World Oral and Maxillofacial Trauma (WORMAT) project: A multicenter pro-spective analysis of epidemiology and patterns of maxillofacial trauma around the world

Fabio Roccia, Oreste Iocca (Lead / Corresponding author), Federica Sobrero, Euan Rae, Sean Laverick, Kirsten Carlaw, Peter Aquilina, Alessandro Bojino, Irene Romeo, Francesc Duran-Valles, Coro Bescos, Ignasi Parelles Segura, Guglielmo Ramieri, Dimitra Ganasouli, Stelios N. Zanakis, Luis Fernando de Oliveira Gorla, Valfrido Antonio Pereira-Filho, Maximilian Goetzinger, Gian Battista Bottini, Daniel GallafassiLeonardo Perez Faverani, Haider Alalawy, Mohammed Kamel, Sa-Hand Samieirad, Mehul Raiesh Jaisani, Sajjad Abdur Rahman, Ta-Bishur Rahman, Timothy Aladelusi, Ahmed Gaber Hassanein

    Research output: Contribution to journalArticlepeer-review

    11 Citations (Scopus)

    Abstract

    Background/Aim: The World Oral Maxillofacial Trauma (WORMAT) project was performed to analyze the causes and characteristics of maxillofacial fractures managed in 14 maxillofacial surgery divisions over a 1-year period.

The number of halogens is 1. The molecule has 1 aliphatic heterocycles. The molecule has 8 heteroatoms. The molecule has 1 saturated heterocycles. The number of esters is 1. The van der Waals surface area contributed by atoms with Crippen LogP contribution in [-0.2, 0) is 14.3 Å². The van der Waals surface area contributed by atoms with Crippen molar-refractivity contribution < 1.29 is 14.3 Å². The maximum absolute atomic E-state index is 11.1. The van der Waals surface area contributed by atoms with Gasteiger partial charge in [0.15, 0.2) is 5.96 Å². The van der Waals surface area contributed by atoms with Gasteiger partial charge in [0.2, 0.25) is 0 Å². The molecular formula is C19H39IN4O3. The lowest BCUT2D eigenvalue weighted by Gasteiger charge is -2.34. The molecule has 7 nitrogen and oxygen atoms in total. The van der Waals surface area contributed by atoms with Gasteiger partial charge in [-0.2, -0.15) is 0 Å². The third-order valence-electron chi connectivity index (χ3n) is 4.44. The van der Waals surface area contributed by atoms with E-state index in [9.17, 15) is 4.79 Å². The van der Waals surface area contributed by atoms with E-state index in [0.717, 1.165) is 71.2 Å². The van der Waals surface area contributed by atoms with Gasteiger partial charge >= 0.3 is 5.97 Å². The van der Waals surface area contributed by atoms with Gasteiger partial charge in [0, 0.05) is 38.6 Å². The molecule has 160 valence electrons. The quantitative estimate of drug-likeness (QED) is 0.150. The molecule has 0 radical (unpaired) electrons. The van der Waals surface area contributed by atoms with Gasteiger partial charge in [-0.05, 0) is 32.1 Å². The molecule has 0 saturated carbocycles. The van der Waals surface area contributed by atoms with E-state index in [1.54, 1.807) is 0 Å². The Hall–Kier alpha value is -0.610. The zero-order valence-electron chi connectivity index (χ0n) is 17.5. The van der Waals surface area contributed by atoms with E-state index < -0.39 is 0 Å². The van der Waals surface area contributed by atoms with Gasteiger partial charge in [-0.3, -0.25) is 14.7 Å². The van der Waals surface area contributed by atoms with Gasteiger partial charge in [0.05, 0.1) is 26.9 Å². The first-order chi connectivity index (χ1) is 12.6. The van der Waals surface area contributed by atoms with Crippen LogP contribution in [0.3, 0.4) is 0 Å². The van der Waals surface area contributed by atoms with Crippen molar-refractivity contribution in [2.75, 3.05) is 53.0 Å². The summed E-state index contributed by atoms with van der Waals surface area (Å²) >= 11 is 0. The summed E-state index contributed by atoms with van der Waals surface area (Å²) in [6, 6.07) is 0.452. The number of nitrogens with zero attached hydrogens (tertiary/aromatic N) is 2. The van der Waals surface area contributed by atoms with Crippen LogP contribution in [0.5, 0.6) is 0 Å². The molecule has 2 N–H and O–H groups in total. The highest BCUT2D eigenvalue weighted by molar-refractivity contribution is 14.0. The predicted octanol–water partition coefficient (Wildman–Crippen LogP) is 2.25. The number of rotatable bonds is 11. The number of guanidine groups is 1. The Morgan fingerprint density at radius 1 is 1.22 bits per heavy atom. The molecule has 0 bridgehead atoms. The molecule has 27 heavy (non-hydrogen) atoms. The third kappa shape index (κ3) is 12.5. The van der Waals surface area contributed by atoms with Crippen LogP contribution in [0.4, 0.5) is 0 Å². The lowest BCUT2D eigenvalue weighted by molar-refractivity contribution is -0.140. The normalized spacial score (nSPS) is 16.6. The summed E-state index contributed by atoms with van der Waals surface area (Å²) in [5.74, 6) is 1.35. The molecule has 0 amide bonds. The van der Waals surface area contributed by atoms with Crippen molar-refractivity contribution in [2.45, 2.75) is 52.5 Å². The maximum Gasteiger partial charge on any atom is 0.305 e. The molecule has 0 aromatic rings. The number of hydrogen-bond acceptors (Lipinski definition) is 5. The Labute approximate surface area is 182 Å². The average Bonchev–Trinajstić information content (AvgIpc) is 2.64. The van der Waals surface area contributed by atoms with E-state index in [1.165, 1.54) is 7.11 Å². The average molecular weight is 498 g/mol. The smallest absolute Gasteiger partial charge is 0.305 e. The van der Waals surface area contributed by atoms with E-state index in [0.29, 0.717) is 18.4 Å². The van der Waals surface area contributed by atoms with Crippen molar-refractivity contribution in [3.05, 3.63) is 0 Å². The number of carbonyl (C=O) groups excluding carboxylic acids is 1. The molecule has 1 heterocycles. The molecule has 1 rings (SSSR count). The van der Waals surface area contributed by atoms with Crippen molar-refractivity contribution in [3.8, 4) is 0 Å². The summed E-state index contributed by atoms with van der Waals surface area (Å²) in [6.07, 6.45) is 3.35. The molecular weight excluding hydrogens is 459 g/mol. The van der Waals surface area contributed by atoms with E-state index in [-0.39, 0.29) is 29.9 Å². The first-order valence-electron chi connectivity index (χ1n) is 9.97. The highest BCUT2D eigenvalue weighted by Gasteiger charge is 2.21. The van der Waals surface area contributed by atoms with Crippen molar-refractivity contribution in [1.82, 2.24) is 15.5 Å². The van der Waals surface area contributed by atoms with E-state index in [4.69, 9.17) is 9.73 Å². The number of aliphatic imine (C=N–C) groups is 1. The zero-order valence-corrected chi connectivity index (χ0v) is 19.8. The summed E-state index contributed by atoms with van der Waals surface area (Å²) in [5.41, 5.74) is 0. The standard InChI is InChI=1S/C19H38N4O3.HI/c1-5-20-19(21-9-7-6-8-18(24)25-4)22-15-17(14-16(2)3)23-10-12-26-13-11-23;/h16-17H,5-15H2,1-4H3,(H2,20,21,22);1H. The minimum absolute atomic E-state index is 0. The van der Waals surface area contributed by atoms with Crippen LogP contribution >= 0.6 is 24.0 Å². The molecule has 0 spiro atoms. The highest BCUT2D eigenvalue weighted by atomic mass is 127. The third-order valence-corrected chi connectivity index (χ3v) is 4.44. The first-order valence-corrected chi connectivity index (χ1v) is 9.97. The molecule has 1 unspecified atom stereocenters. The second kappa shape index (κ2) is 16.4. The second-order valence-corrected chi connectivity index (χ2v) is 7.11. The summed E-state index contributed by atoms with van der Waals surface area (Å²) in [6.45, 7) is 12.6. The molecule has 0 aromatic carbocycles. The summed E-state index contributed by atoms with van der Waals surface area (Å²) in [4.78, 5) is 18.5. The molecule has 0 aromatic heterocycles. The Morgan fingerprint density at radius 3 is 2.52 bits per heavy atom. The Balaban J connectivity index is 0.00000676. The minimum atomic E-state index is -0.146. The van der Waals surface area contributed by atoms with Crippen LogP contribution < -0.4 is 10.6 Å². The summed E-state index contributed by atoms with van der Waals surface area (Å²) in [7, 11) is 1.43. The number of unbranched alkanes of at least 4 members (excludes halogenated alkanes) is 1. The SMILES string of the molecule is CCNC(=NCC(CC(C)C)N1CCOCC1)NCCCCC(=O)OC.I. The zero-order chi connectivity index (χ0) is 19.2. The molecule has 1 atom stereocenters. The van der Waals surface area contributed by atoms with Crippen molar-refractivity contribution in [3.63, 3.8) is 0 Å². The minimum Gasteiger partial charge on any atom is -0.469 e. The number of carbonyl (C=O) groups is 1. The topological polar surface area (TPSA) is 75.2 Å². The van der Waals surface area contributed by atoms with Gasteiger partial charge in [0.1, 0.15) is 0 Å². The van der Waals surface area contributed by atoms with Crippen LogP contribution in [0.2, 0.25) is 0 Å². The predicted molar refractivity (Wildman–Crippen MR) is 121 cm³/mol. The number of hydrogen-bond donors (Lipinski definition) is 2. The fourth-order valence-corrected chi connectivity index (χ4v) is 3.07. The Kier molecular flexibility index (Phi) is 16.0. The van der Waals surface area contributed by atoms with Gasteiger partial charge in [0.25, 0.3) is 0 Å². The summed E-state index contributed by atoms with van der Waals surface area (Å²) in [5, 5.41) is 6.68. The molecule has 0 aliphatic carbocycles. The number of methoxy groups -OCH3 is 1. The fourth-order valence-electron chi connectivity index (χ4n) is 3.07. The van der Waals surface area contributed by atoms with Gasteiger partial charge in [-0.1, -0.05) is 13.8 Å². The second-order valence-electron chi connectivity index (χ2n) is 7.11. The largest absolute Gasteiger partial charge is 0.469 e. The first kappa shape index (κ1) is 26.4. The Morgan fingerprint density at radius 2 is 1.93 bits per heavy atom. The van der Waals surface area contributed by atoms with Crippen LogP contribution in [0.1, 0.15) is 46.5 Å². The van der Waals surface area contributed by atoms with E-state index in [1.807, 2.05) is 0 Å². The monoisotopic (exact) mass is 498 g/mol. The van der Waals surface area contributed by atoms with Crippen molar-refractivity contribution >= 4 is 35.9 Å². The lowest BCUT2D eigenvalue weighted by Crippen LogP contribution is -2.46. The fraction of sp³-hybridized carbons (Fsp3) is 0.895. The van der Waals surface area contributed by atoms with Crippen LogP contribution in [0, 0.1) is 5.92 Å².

Methods: The following data were collected: age, sex, cause and mechanism of maxillofacial fracture, alcohol and/or drug abuse at the time of trauma, fracture site, Facial Injury Severity Scale score (FISS), associated injury, day of trauma, timing and type of treatment, and length of hospitalization. Statistical analyses were performed using SPSS software.

    Results: Between 30 September 2019 and 4 October 2020, 2,387 patients (1,825 males and 562 females [ratio 3.2:1], 47.6% aged 20–39 years [mean age 37.2 years, median 33.0 years]) were hospitalised. The main cause of maxillofacial fracture was road traffic accidents (RTA), which were statistically associated with male adults as like as assault, sport, and work (p<0,05). Half of the fractures involved the middle third of the face, statistically associated with fall and assault (p<0.05). Trauma in multiple locations was significantly associated with longer hospital stay (p<0.05). The mean length of hospitalization was 3.9 days (95% Confidence Interval 3.7–4.2).

    Conclusions: This prospective, multicenter epidemiological study confirmed that young adult males were the ones most commonly affected by maxillofacial fracture. RTAs and assaults are statistically associated with the adult population, while falls are associated with females and older population.

    Original languageEnglish
    Article number21
    Pages (from-to)e849-e857
    Number of pages10
    JournalJournal of Stomatology, Oral and Maxillofacial Surgery
    Volume123
    Issue number6
    Early online date8 May 2022
    DOIs
    Publication statusPublished - Nov 2022

    Keywords

    • Epidemiology
    • Prospective
    • Multicenter
    • Maxillofacial
    • Fracture

    ASJC Scopus subject areas

    • Oral Surgery
    • Surgery
    • Otorhinolaryngology

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